Hippodrome – First Purpose-built Cinema in Scotland

The Hippodrome Cinema in Bo’ness near Falkirk is an early example of a purpose-built cinema and thought to be the oldest such building surviving in Scotland.

Hippodrome Cinema

Opened in 1912 the Hippodrome Cinema was the brainchild of cinematography pioneer Louis Dickson who contracted local architect Matthew Steele to design the building.

It has had a chequered history and underwent various transformations by the original architect, including adding a domed roof, which still remains and ticket office.

It remained in use as a cinema until the mid 1970’s when, like many other cinemas, it was turned into a bingo hall until its closure in 1980.

The building was listed Category B by Historic Scotland in 1979, and upgraded to Category A in 2004.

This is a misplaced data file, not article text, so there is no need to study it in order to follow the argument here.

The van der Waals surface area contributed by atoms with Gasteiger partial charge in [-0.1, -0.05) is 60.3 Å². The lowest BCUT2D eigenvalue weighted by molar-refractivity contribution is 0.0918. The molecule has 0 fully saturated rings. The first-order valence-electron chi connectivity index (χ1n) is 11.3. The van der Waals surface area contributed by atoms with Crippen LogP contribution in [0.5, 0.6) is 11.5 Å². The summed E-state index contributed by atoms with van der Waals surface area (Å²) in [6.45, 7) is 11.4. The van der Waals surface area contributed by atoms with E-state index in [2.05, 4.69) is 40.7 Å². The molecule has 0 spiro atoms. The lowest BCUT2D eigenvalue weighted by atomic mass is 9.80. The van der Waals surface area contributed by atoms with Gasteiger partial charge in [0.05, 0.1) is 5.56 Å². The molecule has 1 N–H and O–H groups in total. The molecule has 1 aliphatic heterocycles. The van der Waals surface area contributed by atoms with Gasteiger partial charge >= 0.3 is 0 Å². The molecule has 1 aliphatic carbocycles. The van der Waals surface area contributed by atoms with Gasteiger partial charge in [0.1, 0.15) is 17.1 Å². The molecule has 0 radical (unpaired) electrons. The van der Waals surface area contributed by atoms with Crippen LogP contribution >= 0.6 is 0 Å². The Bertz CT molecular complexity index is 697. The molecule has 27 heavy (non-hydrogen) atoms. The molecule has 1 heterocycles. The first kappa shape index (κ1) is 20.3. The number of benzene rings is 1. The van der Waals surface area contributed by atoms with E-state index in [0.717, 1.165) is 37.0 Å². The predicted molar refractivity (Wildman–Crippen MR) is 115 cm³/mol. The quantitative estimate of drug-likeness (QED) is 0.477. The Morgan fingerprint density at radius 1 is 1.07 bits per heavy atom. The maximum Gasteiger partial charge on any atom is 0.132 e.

Reinstating the cinema back to its former use and the creation of a community space was proposed by IDEAS, the Falkirk based design firm. Although at the time the preferred option was for the building to used as a Gym, SHBT requested that they retain an option on the IDEAS proposals.

Falkirk Council initiated an HLF (Heritage Lottery Fund) Townscape Heritage Initiative for Bo’ness. A sustainable use for the Hippodrome was considered critical, indeed pivotal to the release of grant funding and the IDEAS proposal was revived and considered worthy.

Following grants from various organisations amounting to £1.8 million, the cinema underwent renovation from the middle of 2006 and opened on 9 April 2009, the cinema finally opened its doors again to the public – a reminder of the golden age of cinema.

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